Beyond the changing nature of the dynamic between Eren and the scouts, it was warming to see just how deeply the bond runs between the Levi squad. Jean, has risen to be the leader Marco believed he could be inspiring loyalty from the scouts. Similarly, Jean’s interactions with Sasha and Connie remind us of the history that now connects these individuals, one that forms a foundation of security in their deepened friendship. Similarly, getting to see Mikasa and Armin work separately from Eren gave them room to shine beyond the confines of the friendship that ties them together. This allows us to appreciate their individuality as we learn more of Mikasa’s heritage. In Armin, we are privy to the weight of memory carried from the aftereffects of season three’s battle for Shiganshina. Of course, you can’t mention the scouts without the infamous captain Levi. This season reinforces his commitment to the legacy of the scouts but also shows his weariness of war. This is a man that has fought for freedom yet is weighed the memory of those lost along the way.
“You either die a hero, or you live long enough to see yourself become the villain.”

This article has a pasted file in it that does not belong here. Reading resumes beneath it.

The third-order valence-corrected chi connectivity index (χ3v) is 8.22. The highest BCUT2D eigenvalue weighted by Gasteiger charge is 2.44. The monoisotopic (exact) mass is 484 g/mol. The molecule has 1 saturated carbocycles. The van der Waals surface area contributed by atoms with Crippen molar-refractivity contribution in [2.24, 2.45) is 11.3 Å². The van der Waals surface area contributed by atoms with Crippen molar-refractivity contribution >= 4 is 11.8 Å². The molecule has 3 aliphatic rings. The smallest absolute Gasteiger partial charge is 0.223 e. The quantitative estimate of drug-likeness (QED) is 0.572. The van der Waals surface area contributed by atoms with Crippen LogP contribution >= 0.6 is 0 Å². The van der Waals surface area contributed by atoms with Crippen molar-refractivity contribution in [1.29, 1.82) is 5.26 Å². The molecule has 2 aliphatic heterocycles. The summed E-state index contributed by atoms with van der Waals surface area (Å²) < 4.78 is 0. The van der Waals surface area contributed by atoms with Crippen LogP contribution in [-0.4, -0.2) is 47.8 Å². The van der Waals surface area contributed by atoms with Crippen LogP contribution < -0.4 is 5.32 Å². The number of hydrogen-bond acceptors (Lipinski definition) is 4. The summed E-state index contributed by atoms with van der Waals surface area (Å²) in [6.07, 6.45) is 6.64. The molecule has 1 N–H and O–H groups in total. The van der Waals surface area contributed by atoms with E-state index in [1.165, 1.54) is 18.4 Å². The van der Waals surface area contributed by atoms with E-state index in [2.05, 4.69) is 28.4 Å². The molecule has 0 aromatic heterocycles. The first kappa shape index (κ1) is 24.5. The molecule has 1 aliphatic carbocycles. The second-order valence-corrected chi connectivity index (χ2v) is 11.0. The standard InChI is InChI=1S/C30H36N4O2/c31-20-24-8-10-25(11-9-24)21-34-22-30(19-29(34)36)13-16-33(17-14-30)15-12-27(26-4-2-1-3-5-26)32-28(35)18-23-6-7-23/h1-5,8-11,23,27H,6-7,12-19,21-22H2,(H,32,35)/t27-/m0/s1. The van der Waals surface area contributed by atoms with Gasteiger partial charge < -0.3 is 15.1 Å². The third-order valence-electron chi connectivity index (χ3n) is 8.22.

If ever there was an apt summary of the final season of Attack on Titan. This season shined in its complex exploration of the blurred lines of war. The circumstances of both our heroes and enemies and the institutionalised propaganda ingrained into their respective societies give viewers a richer understanding of this war and, in doing so, makes you question the nature of perspective concerning heroes and villains. While politics and manipulation of power from within and afar shape the trajectory of this tale, it’s in the innocent bystanders that we feel the true costs of war. It’s in Niccolo, a captive Marleyan soldier finding joy in cooking for the Eldian “island devils.” In the orphans created as a result of the Titans attack. In the mothers and fathers, the sons and daughters, and vulnerable bystanders sacrificed in the price of war.
Eren states to Reiner that the two of them are the same. In many respects that’s true. Both were child soldiers raised to believe that the enemy beyond their borders was responsible for their suffering. They wanted to be the hero, to bring salvation to their people, but as the dream shatters and the lines blur, it’s that sheer will that conditions them to fight until the end, no matter the cost. It is circumstance and perspective that set them down this road but, how much are you willing to sacrifice to see the end of this and at what cost? Can you call yourself the hero when you manipulate your allies and killed countless innocents in the name of survival? That is the reality we as viewers are forced to confront, alongside our characters.